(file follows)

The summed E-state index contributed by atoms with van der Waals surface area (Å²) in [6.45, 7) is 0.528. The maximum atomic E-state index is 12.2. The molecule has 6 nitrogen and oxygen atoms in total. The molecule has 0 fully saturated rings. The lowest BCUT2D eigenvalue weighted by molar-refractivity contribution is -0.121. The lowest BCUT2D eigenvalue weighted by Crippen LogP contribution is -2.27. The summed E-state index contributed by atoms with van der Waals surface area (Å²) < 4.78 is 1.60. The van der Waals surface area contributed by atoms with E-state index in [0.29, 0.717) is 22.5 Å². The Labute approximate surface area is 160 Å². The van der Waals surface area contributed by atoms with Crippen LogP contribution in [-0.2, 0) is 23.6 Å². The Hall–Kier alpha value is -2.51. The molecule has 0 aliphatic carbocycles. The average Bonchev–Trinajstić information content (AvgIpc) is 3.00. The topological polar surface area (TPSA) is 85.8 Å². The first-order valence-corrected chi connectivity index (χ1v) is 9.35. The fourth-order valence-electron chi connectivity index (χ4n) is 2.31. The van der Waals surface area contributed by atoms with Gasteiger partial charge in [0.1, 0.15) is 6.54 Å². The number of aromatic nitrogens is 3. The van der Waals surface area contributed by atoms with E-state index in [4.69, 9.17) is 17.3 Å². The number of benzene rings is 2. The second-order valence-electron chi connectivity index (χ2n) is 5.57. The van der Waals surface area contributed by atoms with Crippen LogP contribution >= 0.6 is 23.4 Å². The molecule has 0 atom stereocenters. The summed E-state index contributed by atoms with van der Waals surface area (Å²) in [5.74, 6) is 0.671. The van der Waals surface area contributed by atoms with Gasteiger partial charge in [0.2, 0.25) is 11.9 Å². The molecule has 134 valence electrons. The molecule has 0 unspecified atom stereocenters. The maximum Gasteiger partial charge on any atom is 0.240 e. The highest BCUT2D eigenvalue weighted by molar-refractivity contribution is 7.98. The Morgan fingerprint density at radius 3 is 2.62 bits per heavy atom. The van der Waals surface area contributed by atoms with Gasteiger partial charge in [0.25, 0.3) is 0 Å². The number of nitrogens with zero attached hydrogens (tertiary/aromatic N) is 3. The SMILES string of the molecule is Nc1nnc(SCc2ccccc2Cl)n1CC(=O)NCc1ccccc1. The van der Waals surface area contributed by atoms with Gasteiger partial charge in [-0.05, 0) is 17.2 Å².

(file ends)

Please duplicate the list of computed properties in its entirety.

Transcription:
The summed E-state index contributed by atoms with van der Waals surface area (Å²) in [6.45, 7) is 0.528. The maximum atomic E-state index is 12.2. The molecule has 6 nitrogen and oxygen atoms in total. The molecule has 0 fully saturated rings. The lowest BCUT2D eigenvalue weighted by molar-refractivity contribution is -0.121. The lowest BCUT2D eigenvalue weighted by Crippen LogP contribution is -2.27. The summed E-state index contributed by atoms with van der Waals surface area (Å²) < 4.78 is 1.60. The van der Waals surface area contributed by atoms with E-state index in [0.29, 0.717) is 22.5 Å². The Labute approximate surface area is 160 Å². The van der Waals surface area contributed by atoms with Crippen LogP contribution in [-0.2, 0) is 23.6 Å². The Hall–Kier alpha value is -2.51. The molecule has 0 aliphatic carbocycles. The average Bonchev–Trinajstić information content (AvgIpc) is 3.00. The topological polar surface area (TPSA) is 85.8 Å². The first-order valence-corrected chi connectivity index (χ1v) is 9.35. The fourth-order valence-electron chi connectivity index (χ4n) is 2.31. The van der Waals surface area contributed by atoms with Gasteiger partial charge in [0.1, 0.15) is 6.54 Å². The number of aromatic nitrogens is 3. The van der Waals surface area contributed by atoms with E-state index in [4.69, 9.17) is 17.3 Å². The number of benzene rings is 2. The second-order valence-electron chi connectivity index (χ2n) is 5.57. The van der Waals surface area contributed by atoms with Crippen LogP contribution >= 0.6 is 23.4 Å². The molecule has 0 atom stereocenters. The summed E-state index contributed by atoms with van der Waals surface area (Å²) in [5.74, 6) is 0.671. The van der Waals surface area contributed by atoms with Gasteiger partial charge in [0.2, 0.25) is 11.9 Å². The molecule has 134 valence electrons. The molecule has 0 unspecified atom stereocenters. The maximum Gasteiger partial charge on any atom is 0.240 e. The highest BCUT2D eigenvalue weighted by molar-refractivity contribution is 7.98. The Morgan fingerprint density at radius 3 is 2.62 bits per heavy atom. The van der Waals surface area contributed by atoms with Gasteiger partial charge in [0.25, 0.3) is 0 Å². The number of nitrogens with zero attached hydrogens (tertiary/aromatic N) is 3. The SMILES string of the molecule is Nc1nnc(SCc2ccccc2Cl)n1CC(=O)NCc1ccccc1. The van der Waals surface area contributed by atoms with Gasteiger partial charge in [-0.05, 0) is 17.2 Å².